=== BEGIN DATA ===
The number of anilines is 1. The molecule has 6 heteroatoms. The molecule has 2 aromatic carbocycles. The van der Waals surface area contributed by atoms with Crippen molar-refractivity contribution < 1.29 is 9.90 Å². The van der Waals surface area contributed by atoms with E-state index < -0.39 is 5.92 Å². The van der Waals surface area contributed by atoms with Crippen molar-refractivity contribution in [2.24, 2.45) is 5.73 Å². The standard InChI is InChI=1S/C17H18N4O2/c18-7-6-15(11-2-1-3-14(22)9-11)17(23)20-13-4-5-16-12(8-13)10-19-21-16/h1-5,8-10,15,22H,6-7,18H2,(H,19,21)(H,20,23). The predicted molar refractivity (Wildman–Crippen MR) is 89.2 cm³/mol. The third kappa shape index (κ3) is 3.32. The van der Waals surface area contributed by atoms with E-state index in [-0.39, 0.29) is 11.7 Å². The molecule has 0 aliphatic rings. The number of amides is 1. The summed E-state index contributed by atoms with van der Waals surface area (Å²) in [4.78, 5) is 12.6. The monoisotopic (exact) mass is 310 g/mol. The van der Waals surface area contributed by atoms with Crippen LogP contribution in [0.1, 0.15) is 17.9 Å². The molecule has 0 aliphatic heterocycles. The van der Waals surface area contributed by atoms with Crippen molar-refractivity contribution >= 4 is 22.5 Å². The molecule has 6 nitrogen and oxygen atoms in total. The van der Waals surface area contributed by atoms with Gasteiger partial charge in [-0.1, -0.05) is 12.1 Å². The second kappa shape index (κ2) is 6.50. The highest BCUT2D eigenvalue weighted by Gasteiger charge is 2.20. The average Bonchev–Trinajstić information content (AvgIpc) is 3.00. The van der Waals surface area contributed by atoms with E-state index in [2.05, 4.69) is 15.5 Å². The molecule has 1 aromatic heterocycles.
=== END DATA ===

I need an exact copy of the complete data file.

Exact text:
The number of anilines is 1. The molecule has 6 heteroatoms. The molecule has 2 aromatic carbocycles. The van der Waals surface area contributed by atoms with Crippen molar-refractivity contribution < 1.29 is 9.90 Å². The van der Waals surface area contributed by atoms with E-state index < -0.39 is 5.92 Å². The van der Waals surface area contributed by atoms with Crippen molar-refractivity contribution in [2.24, 2.45) is 5.73 Å². The standard InChI is InChI=1S/C17H18N4O2/c18-7-6-15(11-2-1-3-14(22)9-11)17(23)20-13-4-5-16-12(8-13)10-19-21-16/h1-5,8-10,15,22H,6-7,18H2,(H,19,21)(H,20,23). The predicted molar refractivity (Wildman–Crippen MR) is 89.2 cm³/mol. The third kappa shape index (κ3) is 3.32. The van der Waals surface area contributed by atoms with E-state index in [-0.39, 0.29) is 11.7 Å². The molecule has 0 aliphatic rings. The number of amides is 1. The summed E-state index contributed by atoms with van der Waals surface area (Å²) in [4.78, 5) is 12.6. The monoisotopic (exact) mass is 310 g/mol. The van der Waals surface area contributed by atoms with Crippen LogP contribution in [0.1, 0.15) is 17.9 Å². The molecule has 0 aliphatic heterocycles. The van der Waals surface area contributed by atoms with Crippen molar-refractivity contribution >= 4 is 22.5 Å². The molecule has 6 nitrogen and oxygen atoms in total. The van der Waals surface area contributed by atoms with Gasteiger partial charge in [-0.1, -0.05) is 12.1 Å². The second kappa shape index (κ2) is 6.50. The highest BCUT2D eigenvalue weighted by Gasteiger charge is 2.20. The average Bonchev–Trinajstić information content (AvgIpc) is 3.00. The van der Waals surface area contributed by atoms with E-state index in [2.05, 4.69) is 15.5 Å². The molecule has 1 aromatic heterocycles.